Our villain is, you guessed it, dangerously sexy with his white hair and ‘indescribable’ blue eyes. (HINT: They’re blue). He enjoys a game of dress-up, masquerading as aliens, elves, cybermen, Zach and many more.
Julian fell in love with Jenny when she was six. I KNOW. Ever since, he’s been watching her from afar and has decided that torturing Jenny and her friends is the best way to win her heart. I think a well-worded email would have worked better but I clearly don’t know shit about romance.
Julian inflicts three games upon Jenny and her friends. The first (and best) is a race through a house of nightmares, the second is a chase (the middle act doesn’t work quite so well) and the third is a treasure hunt in a twisted amusement park.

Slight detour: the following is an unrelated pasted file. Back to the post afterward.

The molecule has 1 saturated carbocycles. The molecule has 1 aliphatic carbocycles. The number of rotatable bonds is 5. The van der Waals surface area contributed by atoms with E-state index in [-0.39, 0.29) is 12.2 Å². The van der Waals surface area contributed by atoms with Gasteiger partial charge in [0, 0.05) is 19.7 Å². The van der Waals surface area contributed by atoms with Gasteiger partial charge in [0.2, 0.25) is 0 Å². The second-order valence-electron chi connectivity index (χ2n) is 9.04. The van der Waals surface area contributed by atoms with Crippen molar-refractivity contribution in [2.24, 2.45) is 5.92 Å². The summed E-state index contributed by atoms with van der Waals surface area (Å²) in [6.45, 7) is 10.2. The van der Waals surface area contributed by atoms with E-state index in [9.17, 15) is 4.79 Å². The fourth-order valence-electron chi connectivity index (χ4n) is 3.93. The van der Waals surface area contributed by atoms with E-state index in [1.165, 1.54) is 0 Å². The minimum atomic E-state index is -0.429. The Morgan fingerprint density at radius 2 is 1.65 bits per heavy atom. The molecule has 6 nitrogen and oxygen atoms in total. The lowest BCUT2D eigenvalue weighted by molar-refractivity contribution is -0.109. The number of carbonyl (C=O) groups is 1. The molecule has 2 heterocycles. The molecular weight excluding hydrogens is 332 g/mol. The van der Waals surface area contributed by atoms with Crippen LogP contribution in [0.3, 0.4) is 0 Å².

It’s all connected to Jenny’s AWOL grandfather, who turns out to have been a sorcerer. The fact that Jenny has a backstory elevates her above most Point Horror girls. Having a trilogy to develop her certainly pays off.
Is it scary?
In places it’s certainly effective. The nightmares in the first section will work if they are also your nightmares. The scares, I think, are scarier in part 2 and 3 when Jenny started getting creepy phone calls: ‘I’m famished…‘ and the eventual reveal of The Shadow Men in The Kill. I don’t think Smith was going for Blair Witch style terror, I think where she succeeds is in invading the previously safe space of childhood games. In each book, a much loved childhood favourite is subverted into something deadly.
Is it any good?
Oh my, YES. It’s not possible to exaggerate the influence this trilogy has CLEARLY had on modern day YA writers. I wouldn’t be surprised if Meyer, Collins, Clare et al had been reading Smith at the same time as me. Think about it – all the tropes of modern YA are there: